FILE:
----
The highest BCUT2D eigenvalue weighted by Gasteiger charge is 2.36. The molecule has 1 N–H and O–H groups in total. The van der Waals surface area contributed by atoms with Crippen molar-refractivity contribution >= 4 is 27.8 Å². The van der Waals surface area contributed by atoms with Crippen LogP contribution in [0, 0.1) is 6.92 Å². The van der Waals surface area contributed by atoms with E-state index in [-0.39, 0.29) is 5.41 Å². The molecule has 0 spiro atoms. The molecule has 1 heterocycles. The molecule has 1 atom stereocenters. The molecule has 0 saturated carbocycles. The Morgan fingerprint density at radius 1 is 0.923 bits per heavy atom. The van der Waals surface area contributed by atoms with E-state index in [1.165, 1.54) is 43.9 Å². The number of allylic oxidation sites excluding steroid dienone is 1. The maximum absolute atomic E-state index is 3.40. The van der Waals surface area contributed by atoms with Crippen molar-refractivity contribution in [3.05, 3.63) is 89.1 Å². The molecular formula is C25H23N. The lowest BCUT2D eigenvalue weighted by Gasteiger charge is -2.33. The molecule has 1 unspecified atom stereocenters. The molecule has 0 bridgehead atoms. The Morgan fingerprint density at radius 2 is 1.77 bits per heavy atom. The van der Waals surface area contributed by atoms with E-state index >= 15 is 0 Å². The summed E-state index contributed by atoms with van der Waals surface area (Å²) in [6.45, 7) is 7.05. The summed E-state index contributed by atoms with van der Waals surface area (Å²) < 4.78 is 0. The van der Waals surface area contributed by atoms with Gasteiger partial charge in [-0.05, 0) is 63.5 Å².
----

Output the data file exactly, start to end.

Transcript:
The highest BCUT2D eigenvalue weighted by Gasteiger charge is 2.36. The molecule has 1 N–H and O–H groups in total. The van der Waals surface area contributed by atoms with Crippen molar-refractivity contribution >= 4 is 27.8 Å². The van der Waals surface area contributed by atoms with Crippen LogP contribution in [0, 0.1) is 6.92 Å². The van der Waals surface area contributed by atoms with E-state index in [-0.39, 0.29) is 5.41 Å². The molecule has 0 spiro atoms. The molecule has 1 heterocycles. The molecule has 1 atom stereocenters. The molecule has 0 saturated carbocycles. The Morgan fingerprint density at radius 1 is 0.923 bits per heavy atom. The van der Waals surface area contributed by atoms with E-state index in [1.165, 1.54) is 43.9 Å². The number of allylic oxidation sites excluding steroid dienone is 1. The maximum absolute atomic E-state index is 3.40. The van der Waals surface area contributed by atoms with Crippen molar-refractivity contribution in [3.05, 3.63) is 89.1 Å². The molecular formula is C25H23N. The lowest BCUT2D eigenvalue weighted by Gasteiger charge is -2.33. The molecule has 1 unspecified atom stereocenters. The molecule has 0 bridgehead atoms. The Morgan fingerprint density at radius 2 is 1.77 bits per heavy atom. The van der Waals surface area contributed by atoms with E-state index >= 15 is 0 Å². The summed E-state index contributed by atoms with van der Waals surface area (Å²) in [6.45, 7) is 7.05. The summed E-state index contributed by atoms with van der Waals surface area (Å²) < 4.78 is 0. The van der Waals surface area contributed by atoms with Gasteiger partial charge in [-0.05, 0) is 63.5 Å².